From the movie Time Bandits:
“You see, to be quite frank, the fabric of the universe is far from perfect. It was a bit of botched job, you see. We only had seven days to make it.
And that’s where this comes in. This is the only map of all the holes. Well, why repair them? Why not use them to get stinking rich?”
Or, you could use them to build a foundation for the future of Virtual Worlds.
Time Bandits is one of my favorite movies. It’s a dark comedy full of rich visuals and memorable characters. But my favorite concept from the movie is “The Map.”
The Map shows the locations of spacetime portals in the Universe. By accessing these portals, you can travel instantly to other locations in time and space. In the movie these portals are often found in weird locations, and the characters use them to explore and collect treasures from exotic places.
The idea of owning such a map is compelling. I remember first watching the movie as a kid and getting a tingly feeling when I imagined the ability to travel the Universe like that.
And I got that same tingly feeling again when I recently started exploring the Hypergrid on OpenSim.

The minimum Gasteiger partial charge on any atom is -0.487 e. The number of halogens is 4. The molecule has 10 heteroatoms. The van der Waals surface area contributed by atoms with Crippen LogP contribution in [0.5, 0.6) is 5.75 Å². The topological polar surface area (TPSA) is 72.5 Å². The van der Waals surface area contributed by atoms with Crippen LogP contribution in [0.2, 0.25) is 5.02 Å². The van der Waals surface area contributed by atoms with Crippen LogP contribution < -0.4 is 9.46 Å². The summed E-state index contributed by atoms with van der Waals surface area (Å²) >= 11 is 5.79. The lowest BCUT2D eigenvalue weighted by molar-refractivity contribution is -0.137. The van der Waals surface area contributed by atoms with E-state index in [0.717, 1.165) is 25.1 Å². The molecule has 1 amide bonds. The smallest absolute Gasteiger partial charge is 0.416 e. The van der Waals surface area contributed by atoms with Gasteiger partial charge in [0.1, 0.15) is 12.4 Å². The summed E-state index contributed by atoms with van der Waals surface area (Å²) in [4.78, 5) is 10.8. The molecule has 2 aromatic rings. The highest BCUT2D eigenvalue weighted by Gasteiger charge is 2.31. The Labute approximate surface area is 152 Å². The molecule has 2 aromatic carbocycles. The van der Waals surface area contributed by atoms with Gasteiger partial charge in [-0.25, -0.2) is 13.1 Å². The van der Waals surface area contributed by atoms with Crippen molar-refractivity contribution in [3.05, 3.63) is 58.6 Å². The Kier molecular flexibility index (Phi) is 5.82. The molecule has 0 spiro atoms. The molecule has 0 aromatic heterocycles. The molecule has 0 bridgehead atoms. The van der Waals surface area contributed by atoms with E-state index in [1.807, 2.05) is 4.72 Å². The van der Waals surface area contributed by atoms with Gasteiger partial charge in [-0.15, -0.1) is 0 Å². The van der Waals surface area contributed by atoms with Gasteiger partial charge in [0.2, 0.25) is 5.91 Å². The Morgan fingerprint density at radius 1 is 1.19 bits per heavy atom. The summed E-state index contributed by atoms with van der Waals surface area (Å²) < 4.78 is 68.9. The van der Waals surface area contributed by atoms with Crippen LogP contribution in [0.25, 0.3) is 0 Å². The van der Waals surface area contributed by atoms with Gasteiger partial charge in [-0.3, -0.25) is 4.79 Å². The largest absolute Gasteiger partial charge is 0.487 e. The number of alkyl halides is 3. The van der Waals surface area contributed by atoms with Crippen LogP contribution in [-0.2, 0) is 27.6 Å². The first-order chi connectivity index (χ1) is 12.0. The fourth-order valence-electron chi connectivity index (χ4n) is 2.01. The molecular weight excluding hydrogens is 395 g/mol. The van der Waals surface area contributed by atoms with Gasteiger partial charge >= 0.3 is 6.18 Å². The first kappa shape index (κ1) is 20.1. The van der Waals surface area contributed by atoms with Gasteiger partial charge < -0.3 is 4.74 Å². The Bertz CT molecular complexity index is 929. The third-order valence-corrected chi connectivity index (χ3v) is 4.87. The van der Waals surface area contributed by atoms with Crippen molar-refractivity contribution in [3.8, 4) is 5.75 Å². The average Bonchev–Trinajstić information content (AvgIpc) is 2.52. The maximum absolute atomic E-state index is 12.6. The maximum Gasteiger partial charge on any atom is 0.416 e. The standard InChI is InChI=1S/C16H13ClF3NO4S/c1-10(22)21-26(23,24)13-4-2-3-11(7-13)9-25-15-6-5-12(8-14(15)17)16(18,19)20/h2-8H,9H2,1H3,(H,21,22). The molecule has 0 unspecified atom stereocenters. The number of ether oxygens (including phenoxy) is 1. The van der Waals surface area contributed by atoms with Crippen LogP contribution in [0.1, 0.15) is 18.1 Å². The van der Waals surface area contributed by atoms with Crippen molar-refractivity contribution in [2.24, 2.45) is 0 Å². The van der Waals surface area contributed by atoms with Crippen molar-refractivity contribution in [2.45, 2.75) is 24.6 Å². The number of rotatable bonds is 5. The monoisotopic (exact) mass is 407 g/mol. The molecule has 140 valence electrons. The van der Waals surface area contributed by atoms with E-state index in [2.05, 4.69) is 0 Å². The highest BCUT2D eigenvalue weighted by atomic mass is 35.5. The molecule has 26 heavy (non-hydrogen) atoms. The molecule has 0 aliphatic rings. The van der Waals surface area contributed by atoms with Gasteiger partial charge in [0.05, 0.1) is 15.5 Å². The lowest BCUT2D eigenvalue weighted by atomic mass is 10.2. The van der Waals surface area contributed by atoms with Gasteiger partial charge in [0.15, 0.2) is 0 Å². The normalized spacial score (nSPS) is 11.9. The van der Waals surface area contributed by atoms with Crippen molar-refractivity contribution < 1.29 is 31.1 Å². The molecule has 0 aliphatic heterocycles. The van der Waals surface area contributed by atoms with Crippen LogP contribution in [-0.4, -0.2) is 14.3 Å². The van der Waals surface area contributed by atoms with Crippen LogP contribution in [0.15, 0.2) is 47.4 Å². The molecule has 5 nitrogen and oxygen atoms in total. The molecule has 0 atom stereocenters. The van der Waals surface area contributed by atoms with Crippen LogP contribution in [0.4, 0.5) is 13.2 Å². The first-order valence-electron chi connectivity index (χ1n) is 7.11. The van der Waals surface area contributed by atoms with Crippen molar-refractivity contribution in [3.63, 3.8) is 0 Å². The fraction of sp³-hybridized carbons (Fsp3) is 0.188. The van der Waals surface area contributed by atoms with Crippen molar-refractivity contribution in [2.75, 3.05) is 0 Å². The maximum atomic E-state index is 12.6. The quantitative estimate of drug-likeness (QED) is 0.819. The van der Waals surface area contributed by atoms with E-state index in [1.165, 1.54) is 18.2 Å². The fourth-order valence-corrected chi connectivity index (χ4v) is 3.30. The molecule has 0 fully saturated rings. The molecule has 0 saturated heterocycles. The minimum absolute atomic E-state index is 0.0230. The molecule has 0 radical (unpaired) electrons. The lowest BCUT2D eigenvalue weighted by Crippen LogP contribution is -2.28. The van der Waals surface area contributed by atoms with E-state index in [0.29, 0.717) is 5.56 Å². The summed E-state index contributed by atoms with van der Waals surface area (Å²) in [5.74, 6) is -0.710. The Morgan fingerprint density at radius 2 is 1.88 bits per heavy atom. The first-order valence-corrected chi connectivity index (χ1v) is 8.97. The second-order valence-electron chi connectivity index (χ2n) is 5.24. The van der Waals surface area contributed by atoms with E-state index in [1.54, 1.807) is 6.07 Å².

From the wiki on Opensimulator.org :
The hypergrid is an extension to opensim that allows you to link your opensim to other opensims on the internet, and that supports seamless agent transfers among those opensims.
The basic idea for the hypergrid is that region/grid administrations can place hyperlinks on their map to hypergrided regions run by others. Once those hyperlinks are established, users interact with those regions in exactly the same way as they interact with local regions. Specifically, users can choose to teleport there. Once the user reaches the region behind the hyperlink, she is automatically interacting with a different virtual world without having to logout from the world where she came from, and while still having access to her inventory.
Hypergrid technology has existed for only about a year. But in that short time, it has evolved very quickly.
Maria Korolov from HypergridBusiness has created a whole directory of Hypergrid destinations called Hyperica. You can use the directory to find Hypergrid teleport addresses between almost a hundred different OpenSim grids running around the world.
There’s also a Hypergrid Teleport Network system called The HyperGates. Just rez a HyperGate object on your land and it will automatically connect to the HyperGate network, allowing visitors to click on the gate inworld and immediately begin exploring a wide range of locations on different OpenSim grids.
All of this is an evolving technology. As such, sometimes thing simply don’t work. But in my experience over the past few days, things work much more often than not. Maria has also written a very helpful guide on How to Hypergrid for beginners.
I recently set up my own OpenSim region on jokaydiaGrid. I named it “Pathlandia,” and one of the first things I did was rez a HyperGate and start exploring. Over the course of a few hours, I found myself jumping between different OpenSim grids, exploring strange new lands and finding lots of fun freebie items.